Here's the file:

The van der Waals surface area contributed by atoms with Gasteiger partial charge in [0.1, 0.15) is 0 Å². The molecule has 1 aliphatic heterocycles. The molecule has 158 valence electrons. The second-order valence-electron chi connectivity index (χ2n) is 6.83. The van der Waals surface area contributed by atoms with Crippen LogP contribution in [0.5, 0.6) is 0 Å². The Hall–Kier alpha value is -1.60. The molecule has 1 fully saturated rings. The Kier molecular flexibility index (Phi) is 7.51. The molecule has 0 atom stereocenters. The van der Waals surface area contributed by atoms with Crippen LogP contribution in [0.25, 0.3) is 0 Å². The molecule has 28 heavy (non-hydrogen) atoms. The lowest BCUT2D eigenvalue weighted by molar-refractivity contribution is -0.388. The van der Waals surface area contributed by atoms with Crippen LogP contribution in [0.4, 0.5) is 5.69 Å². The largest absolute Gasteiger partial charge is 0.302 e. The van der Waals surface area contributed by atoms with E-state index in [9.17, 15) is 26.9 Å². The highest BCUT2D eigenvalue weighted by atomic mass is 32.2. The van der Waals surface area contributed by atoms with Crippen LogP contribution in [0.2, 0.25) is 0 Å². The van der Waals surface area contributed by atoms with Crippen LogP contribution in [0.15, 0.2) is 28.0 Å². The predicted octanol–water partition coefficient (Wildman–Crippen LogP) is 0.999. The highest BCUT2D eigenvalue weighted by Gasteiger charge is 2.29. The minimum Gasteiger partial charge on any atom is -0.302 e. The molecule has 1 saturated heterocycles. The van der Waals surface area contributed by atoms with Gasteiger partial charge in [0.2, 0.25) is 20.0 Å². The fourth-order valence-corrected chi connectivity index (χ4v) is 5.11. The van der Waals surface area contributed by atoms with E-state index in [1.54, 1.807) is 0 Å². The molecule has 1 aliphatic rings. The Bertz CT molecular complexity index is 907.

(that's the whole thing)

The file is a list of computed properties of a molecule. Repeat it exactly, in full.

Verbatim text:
The van der Waals surface area contributed by atoms with Gasteiger partial charge in [0.1, 0.15) is 0 Å². The molecule has 1 aliphatic heterocycles. The molecule has 158 valence electrons. The second-order valence-electron chi connectivity index (χ2n) is 6.83. The van der Waals surface area contributed by atoms with Crippen LogP contribution in [0.5, 0.6) is 0 Å². The Hall–Kier alpha value is -1.60. The molecule has 1 fully saturated rings. The Kier molecular flexibility index (Phi) is 7.51. The molecule has 0 atom stereocenters. The van der Waals surface area contributed by atoms with Crippen LogP contribution in [0.25, 0.3) is 0 Å². The molecule has 28 heavy (non-hydrogen) atoms. The lowest BCUT2D eigenvalue weighted by molar-refractivity contribution is -0.388. The van der Waals surface area contributed by atoms with Crippen LogP contribution in [0.4, 0.5) is 5.69 Å². The largest absolute Gasteiger partial charge is 0.302 e. The van der Waals surface area contributed by atoms with E-state index in [9.17, 15) is 26.9 Å². The highest BCUT2D eigenvalue weighted by atomic mass is 32.2. The van der Waals surface area contributed by atoms with Crippen LogP contribution in [0.2, 0.25) is 0 Å². The van der Waals surface area contributed by atoms with Crippen LogP contribution in [0.15, 0.2) is 28.0 Å². The predicted octanol–water partition coefficient (Wildman–Crippen LogP) is 0.999. The highest BCUT2D eigenvalue weighted by Gasteiger charge is 2.29. The minimum Gasteiger partial charge on any atom is -0.302 e. The molecule has 1 saturated heterocycles. The van der Waals surface area contributed by atoms with Gasteiger partial charge in [0.2, 0.25) is 20.0 Å². The fourth-order valence-corrected chi connectivity index (χ4v) is 5.11. The van der Waals surface area contributed by atoms with E-state index in [1.54, 1.807) is 0 Å². The molecule has 1 aliphatic rings. The Bertz CT molecular complexity index is 907.